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The beauty of telehealth is that it connects patients and providers through technology that transcends boundaries. But when that connection crosses state lines, your healthcare organization could find itself responsible for complying with regulations from jurisdictions hundreds, maybe thousands, of miles away.
Or from states just down the road.
Many of those are stricter than the federal regulations, and many cover issues that the federal government doesn’t. Here are some of the key issues to look out for.
Differing reimbursement structures and rates
Reimbursement structure and rates vary by state and form of telehealth. For instance, all states pay Medicaid reimbursement for some form of live telehealth, but in different ways, and all states reimburse for interactive, real-time telehealth. However, only 14 reimburse for sessions where the patient records a call for later physician review (store-and-forward), and only 22 reimburse for remote patient monitoring of recently discharged hospital patients. There are eight states that reimburse for all three telehealth methods.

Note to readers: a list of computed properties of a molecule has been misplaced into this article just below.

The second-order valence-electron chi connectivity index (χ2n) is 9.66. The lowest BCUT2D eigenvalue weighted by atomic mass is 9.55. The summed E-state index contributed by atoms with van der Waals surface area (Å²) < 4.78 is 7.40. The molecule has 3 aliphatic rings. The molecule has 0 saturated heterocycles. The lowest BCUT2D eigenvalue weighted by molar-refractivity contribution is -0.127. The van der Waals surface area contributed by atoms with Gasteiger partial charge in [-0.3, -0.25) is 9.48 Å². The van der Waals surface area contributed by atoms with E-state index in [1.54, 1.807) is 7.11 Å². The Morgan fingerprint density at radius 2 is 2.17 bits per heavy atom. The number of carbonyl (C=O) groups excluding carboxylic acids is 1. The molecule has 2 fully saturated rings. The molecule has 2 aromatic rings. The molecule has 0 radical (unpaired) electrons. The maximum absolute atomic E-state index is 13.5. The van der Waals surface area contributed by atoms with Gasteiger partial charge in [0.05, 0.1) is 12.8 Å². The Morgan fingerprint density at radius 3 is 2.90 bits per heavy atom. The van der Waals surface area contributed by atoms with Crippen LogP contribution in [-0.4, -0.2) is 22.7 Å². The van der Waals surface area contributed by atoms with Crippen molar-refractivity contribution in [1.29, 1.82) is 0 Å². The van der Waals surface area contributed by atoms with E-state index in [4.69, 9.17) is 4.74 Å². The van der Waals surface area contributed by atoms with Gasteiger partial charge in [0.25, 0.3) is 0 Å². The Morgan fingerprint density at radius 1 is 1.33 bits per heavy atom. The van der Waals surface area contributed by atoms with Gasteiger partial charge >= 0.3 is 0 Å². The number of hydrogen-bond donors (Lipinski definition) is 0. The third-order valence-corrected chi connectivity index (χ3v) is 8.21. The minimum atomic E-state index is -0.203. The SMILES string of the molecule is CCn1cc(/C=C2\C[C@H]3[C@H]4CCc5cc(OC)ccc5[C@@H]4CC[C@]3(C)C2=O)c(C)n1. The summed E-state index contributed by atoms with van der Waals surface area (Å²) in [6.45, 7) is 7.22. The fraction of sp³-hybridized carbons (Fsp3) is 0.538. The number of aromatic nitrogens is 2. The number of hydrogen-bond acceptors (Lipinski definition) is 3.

There are two opposite views about reimbursement rates. One view is that a service is a service, so being virtual or in person shouldn’t affect reimbursement.
The other penalizes telehealth for its efficiencies. In face-to-face visits, “there are built-in inefficiencies that isn’t time spending with the person,” says Dr. Katherine Dallow, vice president of Clinical Programs at Blue Shield Blue Cross of Massachusetts. “I probably spend somewhere between two to five minutes per patient moving from one room to another or pausing to document or checking something on their file or handing something off.” With less provider time and less pro rata overhead, some states reason, there should be less reimbursement.
Forty states have their own private payer telehealth reimbursement policies, and six have private payer parity laws requiring the same reimbursement for in-person and telehealth care.
Stricter privacy protections
The Health Insurance Portability and Accountability Act (HIPAA) is the federal umbrella protecting privacy and confidentiality of patient records, but states are allowed to go beyond it. Many do.